Once the Katakana alphabet is learned, loanwords become a great help as many of them can be understood by English-speakers by simply sounding them out without having to resort to a dictionary. However, in many cases the word’s meaning is changed, sometimes drastically. Some of the words come from other languages such as Portuguese and German, and those will still require lookup.
I’ve chosen to give an overview of a few words that are particularly confusing. This list is by no means complete, since loanwords increase day by day. In many cases the Japanese version of these words can be used to mean the same meaning as the original word (often in English), however there is a different meaning that is used more frequently. I won’t be giving all the meanings of these words, only the ones I feel are important or confusing.
This is the first word I remember learning many years back whose meaning was quite different than the English one. マンション actually means something like a unit in an apartment complex, which is quite the opposite of “mansion” in Engilsh, which is that of a massively large, expensive stand-alone house.
According to the dictionary this word can be used to mean “neck”, as a part of the human body, but I have mostly heard it used to mean “bottleneck” – something which is limiting the flow of a larger system, like a broadband internet bottleneck.
This one actually refers to “underwear”, which is quite confusing since “pants” in English refers to shorts (outerwear).
I heard this one quite recently in several Japanese podcasts, and it seems to be catching on as a popular term. At first I thought it meant “inflation” (Japanese ‘ら／ラ’ sounds somewhat close to ‘la’) but eventually I figured out it stood for “infrastructure”. For example, something like a road that acts to facilitate other activities such as business, and everyday life.
This word sounds like “bonnet” (a type of hat), but can also refer to the trunk of a car. I think it came from a similar German word.
After reading the last word, you might feel this is related to a car (“muffler”). However it is also used to mean “scarf”, like the one you wear around your neck when it’s cold.
Although this word can also have a similar meaning to English “point” in referring to a though or concept (ex: “Thats a good point”), in Japanese sometimes the word can mean “main point”, as in the main/important point of a discussion.
Though I’m pretty sure this term came came from “through”, it can be used in Japanese to mean “pass through” (as a verb with する) or also for “ignore” or “pay no attention to”
ワンシーン (wan shiin)
This one clearly comes from “one scene”, but it can used in places where just “scene” would be sufficient, like a single scene in a movie. Another word with “wan” in it is ”ワンパターン” (wan pataan), which means someone who predictably does the same thing over and over again.
This word clearly came from “follow”, though it can be used in a few different ways in Japanese. The one I have heard the most commonly is when it indicates someone covers up or goes along with the actions of another in a social sense. Like if I made a mistake and said someone’s name wrong at a party, someone could フォロー me and correct my mistake in a tactful way without me looking bad. I’ve heard this used in the form “フォローになってない” which means someone is not properly “following” in this sense.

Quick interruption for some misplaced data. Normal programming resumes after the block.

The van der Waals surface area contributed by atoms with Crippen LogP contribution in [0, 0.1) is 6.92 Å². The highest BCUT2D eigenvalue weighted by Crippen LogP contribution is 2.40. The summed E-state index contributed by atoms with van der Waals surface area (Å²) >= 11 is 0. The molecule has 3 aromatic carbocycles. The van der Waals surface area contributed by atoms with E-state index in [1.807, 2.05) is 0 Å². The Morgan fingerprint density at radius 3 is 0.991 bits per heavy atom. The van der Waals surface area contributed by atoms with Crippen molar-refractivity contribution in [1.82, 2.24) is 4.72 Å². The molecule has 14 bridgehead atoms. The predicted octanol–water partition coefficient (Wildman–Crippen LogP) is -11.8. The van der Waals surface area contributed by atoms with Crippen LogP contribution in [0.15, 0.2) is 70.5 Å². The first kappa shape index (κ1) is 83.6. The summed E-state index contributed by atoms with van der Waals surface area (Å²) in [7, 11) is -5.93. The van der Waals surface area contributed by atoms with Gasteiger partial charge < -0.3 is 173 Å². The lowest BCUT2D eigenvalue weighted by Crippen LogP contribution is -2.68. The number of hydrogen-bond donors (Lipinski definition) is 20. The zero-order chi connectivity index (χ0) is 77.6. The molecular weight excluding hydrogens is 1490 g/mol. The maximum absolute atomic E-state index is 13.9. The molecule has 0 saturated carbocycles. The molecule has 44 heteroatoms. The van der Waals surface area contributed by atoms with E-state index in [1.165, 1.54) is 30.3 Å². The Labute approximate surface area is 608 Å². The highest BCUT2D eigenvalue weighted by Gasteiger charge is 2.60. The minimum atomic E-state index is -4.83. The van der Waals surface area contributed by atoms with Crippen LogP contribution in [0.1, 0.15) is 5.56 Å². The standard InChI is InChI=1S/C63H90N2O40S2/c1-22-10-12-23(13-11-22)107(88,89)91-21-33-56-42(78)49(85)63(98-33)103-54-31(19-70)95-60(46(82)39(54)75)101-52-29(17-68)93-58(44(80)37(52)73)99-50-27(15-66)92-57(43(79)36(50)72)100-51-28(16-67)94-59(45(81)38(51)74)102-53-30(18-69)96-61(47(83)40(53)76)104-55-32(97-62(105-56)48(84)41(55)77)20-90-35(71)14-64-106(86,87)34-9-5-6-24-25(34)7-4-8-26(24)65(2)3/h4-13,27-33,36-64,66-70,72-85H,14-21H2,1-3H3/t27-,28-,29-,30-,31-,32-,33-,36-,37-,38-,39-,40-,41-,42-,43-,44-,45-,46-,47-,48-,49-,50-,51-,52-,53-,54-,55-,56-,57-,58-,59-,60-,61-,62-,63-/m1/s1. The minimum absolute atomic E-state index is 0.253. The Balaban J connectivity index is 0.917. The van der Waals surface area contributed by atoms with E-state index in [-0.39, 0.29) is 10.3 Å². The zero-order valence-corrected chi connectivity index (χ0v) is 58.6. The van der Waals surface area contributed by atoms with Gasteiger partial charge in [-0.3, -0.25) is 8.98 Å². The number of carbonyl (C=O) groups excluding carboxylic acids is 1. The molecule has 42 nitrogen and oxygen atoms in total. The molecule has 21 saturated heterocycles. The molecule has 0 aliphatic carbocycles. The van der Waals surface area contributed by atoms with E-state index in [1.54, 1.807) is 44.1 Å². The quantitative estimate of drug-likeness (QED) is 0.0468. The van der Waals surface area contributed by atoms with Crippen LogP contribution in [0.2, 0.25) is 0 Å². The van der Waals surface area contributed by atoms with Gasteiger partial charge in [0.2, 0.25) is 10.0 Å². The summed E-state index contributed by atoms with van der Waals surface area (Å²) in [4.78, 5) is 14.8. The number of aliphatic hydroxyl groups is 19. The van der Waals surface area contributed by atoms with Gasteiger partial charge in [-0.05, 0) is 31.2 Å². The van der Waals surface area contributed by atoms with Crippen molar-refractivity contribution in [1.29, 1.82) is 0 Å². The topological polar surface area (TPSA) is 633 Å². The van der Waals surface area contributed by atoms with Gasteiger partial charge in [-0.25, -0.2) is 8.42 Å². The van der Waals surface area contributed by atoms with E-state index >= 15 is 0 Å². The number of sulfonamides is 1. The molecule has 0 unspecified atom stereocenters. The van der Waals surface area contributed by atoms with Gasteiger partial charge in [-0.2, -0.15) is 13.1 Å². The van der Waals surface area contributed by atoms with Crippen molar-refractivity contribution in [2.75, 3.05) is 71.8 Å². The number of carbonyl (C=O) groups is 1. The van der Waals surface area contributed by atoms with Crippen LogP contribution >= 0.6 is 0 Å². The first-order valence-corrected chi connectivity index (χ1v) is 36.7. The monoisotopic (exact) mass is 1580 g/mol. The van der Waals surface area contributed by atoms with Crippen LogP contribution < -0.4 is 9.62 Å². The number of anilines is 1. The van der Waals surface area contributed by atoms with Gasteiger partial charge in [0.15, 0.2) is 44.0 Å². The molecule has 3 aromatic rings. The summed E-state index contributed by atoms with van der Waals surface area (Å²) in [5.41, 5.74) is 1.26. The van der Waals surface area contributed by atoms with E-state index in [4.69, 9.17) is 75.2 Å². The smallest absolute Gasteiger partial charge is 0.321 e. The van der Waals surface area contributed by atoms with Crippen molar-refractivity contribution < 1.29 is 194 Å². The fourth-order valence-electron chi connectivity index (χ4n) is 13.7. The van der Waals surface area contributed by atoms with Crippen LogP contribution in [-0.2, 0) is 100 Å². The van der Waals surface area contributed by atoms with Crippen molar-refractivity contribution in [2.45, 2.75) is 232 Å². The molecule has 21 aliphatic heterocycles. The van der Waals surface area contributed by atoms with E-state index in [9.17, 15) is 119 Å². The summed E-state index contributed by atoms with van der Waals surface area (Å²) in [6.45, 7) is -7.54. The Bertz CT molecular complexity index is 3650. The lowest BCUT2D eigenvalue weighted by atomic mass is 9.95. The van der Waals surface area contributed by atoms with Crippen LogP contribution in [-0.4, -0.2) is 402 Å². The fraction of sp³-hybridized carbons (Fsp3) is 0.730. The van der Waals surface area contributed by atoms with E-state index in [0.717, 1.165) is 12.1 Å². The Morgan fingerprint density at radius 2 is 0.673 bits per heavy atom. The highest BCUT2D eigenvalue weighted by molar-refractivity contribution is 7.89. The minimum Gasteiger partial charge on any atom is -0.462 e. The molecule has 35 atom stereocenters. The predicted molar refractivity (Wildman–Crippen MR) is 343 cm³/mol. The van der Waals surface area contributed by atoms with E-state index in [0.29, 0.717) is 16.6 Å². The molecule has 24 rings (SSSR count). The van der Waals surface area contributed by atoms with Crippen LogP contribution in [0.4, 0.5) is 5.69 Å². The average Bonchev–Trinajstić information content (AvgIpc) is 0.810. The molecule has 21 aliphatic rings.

I’ve heard this word mostly to refer to what in English we call a “sticker”, like stickers for children which can be removed and stuck to a picture book.
You might at first mistake this word for something else but if you remember the Japanese “fu” sound (ふ) sounds a bit like “hu”, this one will be easier to remember – “hook”, a place where you hang things.
Although this may be used to mean “push” in the normal sense of physically pressing/moving something, I have heard it mostly in reference to a “marketing push”, or spending effort to advertise and make someone’s (like a musician’s) name known. I haven’t heard this one in a few years though so it may be less common now.
Fortunately, this one does sometimes mean what you would expect – a sweet, delicious confection. However you should be careful not to confuse it with “けいき” (景気), as in the phrase “景気がいい”, which means “business is good”.
Though this word clearly comes from English’s “fight”, I’ve heard it used before to mean something closer to “頑張って” (ganbatte), or “do your best”. However I haven’t heard this usage in a few years so not sure if it’s popular anymore.
プラスアルファ (purasu arufa)
Though this word seems to derive from “plus alpha”, I’ve heard it used to mean simply “plus”, so I wouldn’t worry about the “alpha” part too much. For example, imagine the new features of a updated version of a game or other program.
I’ve heard this word, which comes from “loose”, to mean something like “lax”. For example, “時間にルーズ” (jikan ni ruuzu) means not being strict about time.
This word is quite close to English “man to mean”, meaning when two people talk about an important matter one-on-one, although in Japanese it is more generic and can apply to women as well.
This word means a difficult or troublesome situation. I think this same meaning exists in English but it isn’t very commonly used anymore. A related expression is “チャンスはピンチ” (chansu wa pinchi), which means each problem is a chance to profit or do something good.
This word can be used in reference to someone’s body to mean “slender” or “good looking”. It can also be applied to things like clothes to mean “stylish”.
While this word seems like it comes from “make”, it’s actually a shortened version of “makeup”, like the kind you put on your face.
Besides facial masks which are used to avoid catching a cold (which are very popular in Japan these days), this word also can refer to a material put over the front of a car to protect it, what in America we would call a “car bra”.
Another one of the first few loanwords I learned, this one is actually a shortening of “supermarket”.